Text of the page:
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The hamstrings are a group of 4 muscles, which act to cause knee flexion and hip extension. Since the hamstrings cross both the hip and knee joints, their bi-arthrodial nature means they are subjected to greater loads, and thus may be more prone to injury. In fact, hamstring strains are the most common injuries sustained by sports people and are often serious - leading to long rehabilitation times. Athletes who suffer a hamstring injury also develop a distinct proneness to reinjury, with current literature suggesting a recurrence rate of up to 33% - emphasising the necessity for proper rehabilitation (3).

Typically, there are two mechanisms that lead to hamstring strains. High speed running, generally resulting in a strain of the biceps femoris muscle, and stretching motions carried out through an extreme range of motion (such as kicking), which tend to cause strains of the medial hamstring musculature. Symptoms of an acute hamstring strain may reduce within the first week post injury, leading to patients feeling as though they are ready to return to play. This is a dangerous period, as the integrity of the muscle is still not recovered, and the patient is at a great risk of doing further damage. Other injuries may also occur in the hamstrings, such as tendon issues, which often require an even greater period of rehabilitation.

Athletes may be more at risk of developing hamstring injuries if there is a strength imbalance, weakness in the hamstring musculature (particularly eccentrically), or experience a sudden increase in sprinting demands. Poor lumbopelvic control, reduced activity of the gluteal muscles, and an anterior pelvic tilt may increase the likelihood of hamstring injury occurrence in an athlete. The hamstrings play an important role during high speed running, as they act antagonistically to control the motion of the femur on the tibia as the quads produce anterior shear forces.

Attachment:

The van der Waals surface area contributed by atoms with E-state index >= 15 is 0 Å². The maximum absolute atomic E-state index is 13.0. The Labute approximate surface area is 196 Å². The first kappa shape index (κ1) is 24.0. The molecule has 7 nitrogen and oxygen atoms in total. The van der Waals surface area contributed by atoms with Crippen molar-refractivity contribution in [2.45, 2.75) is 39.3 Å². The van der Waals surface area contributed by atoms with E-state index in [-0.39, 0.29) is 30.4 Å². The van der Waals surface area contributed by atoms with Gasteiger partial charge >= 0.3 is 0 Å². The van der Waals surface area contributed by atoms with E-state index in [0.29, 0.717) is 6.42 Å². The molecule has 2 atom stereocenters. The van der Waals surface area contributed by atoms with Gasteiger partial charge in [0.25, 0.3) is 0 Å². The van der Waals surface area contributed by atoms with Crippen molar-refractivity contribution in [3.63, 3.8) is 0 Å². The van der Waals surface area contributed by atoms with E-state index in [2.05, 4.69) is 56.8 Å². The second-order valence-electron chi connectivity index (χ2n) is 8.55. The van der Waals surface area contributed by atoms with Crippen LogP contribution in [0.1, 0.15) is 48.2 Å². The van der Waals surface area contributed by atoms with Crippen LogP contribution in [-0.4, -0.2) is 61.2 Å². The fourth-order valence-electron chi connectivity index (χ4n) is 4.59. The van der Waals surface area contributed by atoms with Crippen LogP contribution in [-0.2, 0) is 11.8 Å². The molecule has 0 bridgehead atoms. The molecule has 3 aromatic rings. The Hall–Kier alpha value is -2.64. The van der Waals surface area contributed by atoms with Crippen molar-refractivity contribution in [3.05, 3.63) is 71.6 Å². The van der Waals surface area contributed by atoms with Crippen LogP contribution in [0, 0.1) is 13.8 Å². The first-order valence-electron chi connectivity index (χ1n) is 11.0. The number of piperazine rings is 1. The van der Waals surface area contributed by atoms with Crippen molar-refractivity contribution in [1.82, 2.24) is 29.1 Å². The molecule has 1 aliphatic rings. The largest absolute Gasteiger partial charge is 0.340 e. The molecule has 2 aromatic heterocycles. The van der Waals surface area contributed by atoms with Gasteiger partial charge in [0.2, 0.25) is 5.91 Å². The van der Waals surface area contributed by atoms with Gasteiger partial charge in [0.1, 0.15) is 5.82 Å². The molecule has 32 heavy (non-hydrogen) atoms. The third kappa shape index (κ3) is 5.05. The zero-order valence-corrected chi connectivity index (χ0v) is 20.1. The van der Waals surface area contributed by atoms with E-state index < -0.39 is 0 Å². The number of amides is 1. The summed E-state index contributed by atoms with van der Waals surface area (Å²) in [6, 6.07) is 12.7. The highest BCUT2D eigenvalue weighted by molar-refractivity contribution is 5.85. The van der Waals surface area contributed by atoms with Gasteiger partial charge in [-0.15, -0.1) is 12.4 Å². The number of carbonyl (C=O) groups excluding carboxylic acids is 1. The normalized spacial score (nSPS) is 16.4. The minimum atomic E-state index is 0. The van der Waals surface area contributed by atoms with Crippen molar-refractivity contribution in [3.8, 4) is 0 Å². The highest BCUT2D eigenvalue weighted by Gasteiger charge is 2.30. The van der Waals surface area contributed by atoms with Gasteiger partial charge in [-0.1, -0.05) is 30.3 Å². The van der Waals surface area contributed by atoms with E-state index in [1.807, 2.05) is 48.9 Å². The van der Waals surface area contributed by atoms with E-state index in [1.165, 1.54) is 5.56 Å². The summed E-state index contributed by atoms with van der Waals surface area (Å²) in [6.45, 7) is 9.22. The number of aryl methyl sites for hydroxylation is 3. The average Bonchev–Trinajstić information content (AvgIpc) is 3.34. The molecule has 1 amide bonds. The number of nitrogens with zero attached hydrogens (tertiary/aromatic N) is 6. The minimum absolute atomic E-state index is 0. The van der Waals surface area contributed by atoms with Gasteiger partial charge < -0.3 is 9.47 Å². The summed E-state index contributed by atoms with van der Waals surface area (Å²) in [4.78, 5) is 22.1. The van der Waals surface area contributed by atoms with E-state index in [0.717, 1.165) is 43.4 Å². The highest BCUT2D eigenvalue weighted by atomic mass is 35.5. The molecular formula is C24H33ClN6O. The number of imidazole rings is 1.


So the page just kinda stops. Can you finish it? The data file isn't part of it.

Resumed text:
Rehabilitation of a hamstring strain can start very early following an acute strain and the sooner a progressive strength and range of motion programme is established the better. Rehabbing with some element of pain has been shown to result in a faster return to play than pain free rehab so don’t fear some mild discomfort during rehab (1). In the latter stages of rehab it is important to focus on increasing eccentric strength of the hamstring and gradually expose the hamstring to varying intensities of running before considering a return to play. The Nordic hamstring curl exercise programme has been shown to reduce the risk of hamstring injury in athletes and is an excellent exercise to include as part of any hamstring injury prevention programme (2).

1. Hickey, J.T., Timmins, R.G., Maniar, N., Rio, E., Hickey, P.F., Pitcher, C.A., Williams, M.D. and Opar, D.A., 2019. Pain-Free Versus Pain-Threshold Rehabilitation Following Acute Hamstring Strain Injury: A Randomized Controlled Trial. Journal of Orthopaedic & Sports Physical Therapy, (0), pp.1-35.

2. Van Dyk, N., Behan, F.P. and Whiteley, R., 2019. Including the Nordic hamstring exercise in injury prevention programmes halves the rate of hamstring injuries: a systematic review and meta-analysis of 8459 athletes. British journal of sports medicine, 53(21), pp.1362-1370.

3. Askling, C. (2006). Type of acute hamstring strain affects flexibility, strength, and time to return to pre-injury level. British Journal of Sports Medicine, 40(1), 40–44.

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